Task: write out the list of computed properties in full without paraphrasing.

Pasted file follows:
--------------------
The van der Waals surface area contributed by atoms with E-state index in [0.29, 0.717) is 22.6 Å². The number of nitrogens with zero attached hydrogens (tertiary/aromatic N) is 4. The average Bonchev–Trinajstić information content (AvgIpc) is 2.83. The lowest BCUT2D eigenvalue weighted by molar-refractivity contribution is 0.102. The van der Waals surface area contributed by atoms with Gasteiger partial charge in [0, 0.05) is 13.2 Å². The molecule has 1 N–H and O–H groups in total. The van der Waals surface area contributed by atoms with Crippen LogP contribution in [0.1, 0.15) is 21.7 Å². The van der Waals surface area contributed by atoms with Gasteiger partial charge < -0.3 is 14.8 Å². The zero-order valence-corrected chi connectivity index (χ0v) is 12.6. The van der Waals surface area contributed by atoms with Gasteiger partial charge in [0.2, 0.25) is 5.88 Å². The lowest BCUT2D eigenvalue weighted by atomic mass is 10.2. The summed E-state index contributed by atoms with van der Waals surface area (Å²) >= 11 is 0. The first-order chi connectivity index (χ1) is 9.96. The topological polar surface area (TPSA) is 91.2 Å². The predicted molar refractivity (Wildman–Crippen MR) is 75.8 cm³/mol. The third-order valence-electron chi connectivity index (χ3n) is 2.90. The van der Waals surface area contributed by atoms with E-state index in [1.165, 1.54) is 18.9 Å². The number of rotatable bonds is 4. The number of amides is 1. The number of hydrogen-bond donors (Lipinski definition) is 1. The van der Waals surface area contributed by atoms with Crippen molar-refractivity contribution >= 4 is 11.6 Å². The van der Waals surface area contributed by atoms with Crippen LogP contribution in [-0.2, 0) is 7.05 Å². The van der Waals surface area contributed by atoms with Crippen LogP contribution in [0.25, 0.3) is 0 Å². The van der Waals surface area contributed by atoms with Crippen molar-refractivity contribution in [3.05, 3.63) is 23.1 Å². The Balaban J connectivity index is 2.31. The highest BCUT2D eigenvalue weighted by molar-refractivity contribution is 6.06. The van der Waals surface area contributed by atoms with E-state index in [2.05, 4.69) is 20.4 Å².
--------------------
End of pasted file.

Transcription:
The van der Waals surface area contributed by atoms with E-state index in [0.29, 0.717) is 22.6 Å². The number of nitrogens with zero attached hydrogens (tertiary/aromatic N) is 4. The average Bonchev–Trinajstić information content (AvgIpc) is 2.83. The lowest BCUT2D eigenvalue weighted by molar-refractivity contribution is 0.102. The van der Waals surface area contributed by atoms with Gasteiger partial charge in [0, 0.05) is 13.2 Å². The molecule has 1 N–H and O–H groups in total. The van der Waals surface area contributed by atoms with Crippen LogP contribution in [0.1, 0.15) is 21.7 Å². The van der Waals surface area contributed by atoms with Gasteiger partial charge < -0.3 is 14.8 Å². The zero-order valence-corrected chi connectivity index (χ0v) is 12.6. The van der Waals surface area contributed by atoms with Gasteiger partial charge in [0.2, 0.25) is 5.88 Å². The lowest BCUT2D eigenvalue weighted by atomic mass is 10.2. The summed E-state index contributed by atoms with van der Waals surface area (Å²) >= 11 is 0. The first-order chi connectivity index (χ1) is 9.96. The topological polar surface area (TPSA) is 91.2 Å². The predicted molar refractivity (Wildman–Crippen MR) is 75.8 cm³/mol. The third-order valence-electron chi connectivity index (χ3n) is 2.90. The van der Waals surface area contributed by atoms with E-state index in [1.165, 1.54) is 18.9 Å². The number of rotatable bonds is 4. The number of amides is 1. The number of hydrogen-bond donors (Lipinski definition) is 1. The van der Waals surface area contributed by atoms with Crippen molar-refractivity contribution >= 4 is 11.6 Å². The van der Waals surface area contributed by atoms with Crippen LogP contribution in [-0.2, 0) is 7.05 Å². The van der Waals surface area contributed by atoms with Crippen LogP contribution in [0.25, 0.3) is 0 Å². The van der Waals surface area contributed by atoms with Crippen molar-refractivity contribution in [3.05, 3.63) is 23.1 Å². The Balaban J connectivity index is 2.31. The highest BCUT2D eigenvalue weighted by molar-refractivity contribution is 6.06. The van der Waals surface area contributed by atoms with E-state index in [2.05, 4.69) is 20.4 Å².